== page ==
3 To make the topping: Place pomegranate seeds, raspberries and lime juice in a blender or food processor and blend until smooth. Pour the topping on top of the cashew filling, place the cake back in the freezer for about 30 minutes. 4 Remove from freezer 30 minutes before eating. Decorate the cake with fresh organic flowers. Run a smooth, sharp knife under hot water and cut into slices. Chef ’s Note: It is completely voluntary to eat the flowers. Edible options include Viola-type flowers, Roses, Calendula, Rosehip, Dandelions, Carnations, lavendar, Cornflowers, Pea flowers, Day Lilies, Chamomile, and many more.

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The Dinner The Return with the Elixir do the honors?” We certainly wouldn’t be enjoying this delightful family dinner if it weren’t for you!”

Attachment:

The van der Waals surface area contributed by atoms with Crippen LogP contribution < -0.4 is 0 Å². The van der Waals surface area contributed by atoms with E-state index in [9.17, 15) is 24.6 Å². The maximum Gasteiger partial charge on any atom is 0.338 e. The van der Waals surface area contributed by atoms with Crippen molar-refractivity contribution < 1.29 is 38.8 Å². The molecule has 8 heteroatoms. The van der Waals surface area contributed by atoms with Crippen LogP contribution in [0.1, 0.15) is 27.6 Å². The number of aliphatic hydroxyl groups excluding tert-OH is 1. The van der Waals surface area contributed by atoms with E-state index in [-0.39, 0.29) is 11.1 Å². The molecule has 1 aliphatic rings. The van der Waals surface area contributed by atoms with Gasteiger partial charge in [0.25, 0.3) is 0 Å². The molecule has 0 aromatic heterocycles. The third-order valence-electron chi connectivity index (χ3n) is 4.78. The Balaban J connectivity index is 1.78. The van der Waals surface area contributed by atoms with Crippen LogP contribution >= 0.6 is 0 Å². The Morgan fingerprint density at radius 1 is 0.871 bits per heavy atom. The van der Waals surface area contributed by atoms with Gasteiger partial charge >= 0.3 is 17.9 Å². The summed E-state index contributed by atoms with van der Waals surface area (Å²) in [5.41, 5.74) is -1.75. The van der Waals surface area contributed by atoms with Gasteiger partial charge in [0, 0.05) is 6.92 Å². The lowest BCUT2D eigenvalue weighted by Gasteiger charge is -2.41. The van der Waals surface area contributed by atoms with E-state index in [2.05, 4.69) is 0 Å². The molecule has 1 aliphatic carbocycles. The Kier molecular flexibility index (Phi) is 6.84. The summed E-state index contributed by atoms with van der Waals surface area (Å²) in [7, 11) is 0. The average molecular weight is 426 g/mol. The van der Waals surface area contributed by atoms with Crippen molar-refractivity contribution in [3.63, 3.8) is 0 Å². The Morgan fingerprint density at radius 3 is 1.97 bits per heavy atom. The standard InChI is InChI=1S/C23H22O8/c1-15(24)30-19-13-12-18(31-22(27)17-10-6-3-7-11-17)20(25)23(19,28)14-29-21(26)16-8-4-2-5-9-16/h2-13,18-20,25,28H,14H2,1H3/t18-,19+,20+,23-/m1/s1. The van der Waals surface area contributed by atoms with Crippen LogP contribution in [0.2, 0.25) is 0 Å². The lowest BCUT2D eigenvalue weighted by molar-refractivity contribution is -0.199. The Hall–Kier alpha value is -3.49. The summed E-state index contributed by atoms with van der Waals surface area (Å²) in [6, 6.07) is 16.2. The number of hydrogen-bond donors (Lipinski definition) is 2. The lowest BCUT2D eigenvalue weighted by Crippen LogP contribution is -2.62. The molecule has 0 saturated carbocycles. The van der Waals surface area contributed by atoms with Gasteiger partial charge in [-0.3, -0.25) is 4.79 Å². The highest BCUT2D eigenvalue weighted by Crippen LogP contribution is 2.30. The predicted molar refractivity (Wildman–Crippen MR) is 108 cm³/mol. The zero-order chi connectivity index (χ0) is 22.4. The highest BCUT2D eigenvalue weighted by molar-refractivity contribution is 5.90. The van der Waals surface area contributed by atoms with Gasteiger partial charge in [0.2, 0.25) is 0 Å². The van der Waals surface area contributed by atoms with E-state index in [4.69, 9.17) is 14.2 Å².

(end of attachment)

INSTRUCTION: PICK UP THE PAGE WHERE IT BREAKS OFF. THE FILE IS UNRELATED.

oe could barely keep his hands from shaking as he helped Gordon carry out the first courses to the dining room table. His parents, older brother, and three sisters were already seated, chatting away amongst each other. At the sound of Joe and Gordon’s footsteps, they paused their conversation, and smiled encouragingly at Joe.

Gordon stood up from his seat and held up his glass: “Thank you, thank you, but I deserve only a bit of the credit. Young Joe here was the perfect student - we faced many trials and errors in the kitchen, but his willingness to keep at it and always learn more proved invaluable to his culinary journey. I hope you all enjoy this fantastic meal he’s prepared for you; healthy, delicious , and satisfying, these are the values Joe plans to build all of his meals around in the future. I hope he shares his recipes and kitchen tricks with all of you.”